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Epic Games Grudgingly Brings "Fortnite" Back To the Google Play Store

By Anders Bylund – Apr 22, 2020 at 9:36AM

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The game developer isn't happy about it but the Play Store turned out to hold all the leverage in this public pettifoggery over publishing royalties.

Keep calm and play Fortnite. The popular Battle Royale game is back in the Google Play Store after 18 months in the wilderness of third-party app stores.

The story so far

Fortnite publisher Epic Games had a public fallout with the Play Store in August 2018. The game publisher argued that Alphabet's (GOOG 0.11%) (GOOGL) official app store's 30% cut of the revenues from paid apps and in-game purchases is much too large.

The company is also unhappy about Apple's (AAPL 0.03%) app store grabbing the same 30% slice of Epic's revenue streams, but it has always been easier to access apps from unofficial sources on Alphabet's Android devices than Apple's iPhone and iPad platforms. That's why Epic took its first-person shooter game to a number of alternative app stores for Android gamers, including the company's own Epic Games Store.

That experiment just ended. Epic had some success with third-party downloads for a while, but Fortnite fans were also bombarded with warnings about malware and security concerns every time they wanted to grab an official update.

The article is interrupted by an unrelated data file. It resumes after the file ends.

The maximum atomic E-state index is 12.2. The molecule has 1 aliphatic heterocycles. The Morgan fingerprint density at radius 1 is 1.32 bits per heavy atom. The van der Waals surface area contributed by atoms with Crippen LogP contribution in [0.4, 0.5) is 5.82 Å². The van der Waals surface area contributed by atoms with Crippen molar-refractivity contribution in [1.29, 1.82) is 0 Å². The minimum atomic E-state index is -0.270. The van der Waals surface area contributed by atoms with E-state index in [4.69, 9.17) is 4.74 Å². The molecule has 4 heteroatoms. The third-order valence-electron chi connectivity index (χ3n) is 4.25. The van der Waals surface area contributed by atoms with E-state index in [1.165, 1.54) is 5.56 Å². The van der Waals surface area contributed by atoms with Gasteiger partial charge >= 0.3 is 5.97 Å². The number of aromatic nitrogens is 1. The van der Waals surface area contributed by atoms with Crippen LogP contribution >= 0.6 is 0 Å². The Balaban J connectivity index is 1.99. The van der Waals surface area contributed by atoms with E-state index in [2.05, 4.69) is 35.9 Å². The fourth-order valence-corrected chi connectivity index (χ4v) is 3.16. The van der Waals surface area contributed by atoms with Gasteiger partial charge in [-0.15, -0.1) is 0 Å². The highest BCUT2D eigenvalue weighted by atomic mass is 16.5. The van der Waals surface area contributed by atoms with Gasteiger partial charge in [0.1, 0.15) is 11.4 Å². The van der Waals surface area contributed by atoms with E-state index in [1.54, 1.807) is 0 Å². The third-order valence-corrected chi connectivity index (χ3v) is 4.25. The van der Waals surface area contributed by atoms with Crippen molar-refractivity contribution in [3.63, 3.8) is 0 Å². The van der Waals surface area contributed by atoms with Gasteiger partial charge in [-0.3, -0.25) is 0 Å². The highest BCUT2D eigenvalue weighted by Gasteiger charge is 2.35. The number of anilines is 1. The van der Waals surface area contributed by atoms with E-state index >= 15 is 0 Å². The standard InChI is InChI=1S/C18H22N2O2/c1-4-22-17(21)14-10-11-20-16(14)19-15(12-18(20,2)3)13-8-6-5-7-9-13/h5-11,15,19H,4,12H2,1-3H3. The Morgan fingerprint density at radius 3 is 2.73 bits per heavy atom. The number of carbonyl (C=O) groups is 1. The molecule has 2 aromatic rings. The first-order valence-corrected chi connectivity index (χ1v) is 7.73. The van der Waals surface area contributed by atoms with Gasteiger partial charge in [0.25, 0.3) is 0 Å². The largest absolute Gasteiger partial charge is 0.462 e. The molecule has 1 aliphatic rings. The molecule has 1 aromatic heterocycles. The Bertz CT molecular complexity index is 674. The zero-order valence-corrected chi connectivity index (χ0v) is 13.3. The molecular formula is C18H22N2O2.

A young couple at a train station, smiling and cheering as the man plays a game on his smartphone.

Image source: Getty Images.

Epic Games finally pays the app store toll

"We've come to a basic realization. Google puts software downloadable outside of Google Play at a disadvantage," Epic wrote in a statement emailed to many media outlets. Potential gamers have been scared away from Fortnite and the economic damage from fewer users quickly outweighs even a large app story royalty payment.

Epic will bite the bullet and pay the industry-standard 30% app store royalties in the end. Not even one of the most popular games on the planet, with robust financial backing from major Epic Games investor Tencent (TCEHY), could dodge the app store toll in the long run. It certainly makes sense to simplify the app download experience in the middle of global COVID-19 lockdowns, with billions of potential gamers stuck at home and aching for some entertainment.

Suzanne Frey, an executive at Alphabet, is a member of The Motley Fool's board of directors. Anders Bylund owns shares of Alphabet (A shares). The Motley Fool owns shares of and recommends Alphabet (A shares), Alphabet (C shares), Apple, and Tencent Holdings. The Motley Fool has a disclosure policy.

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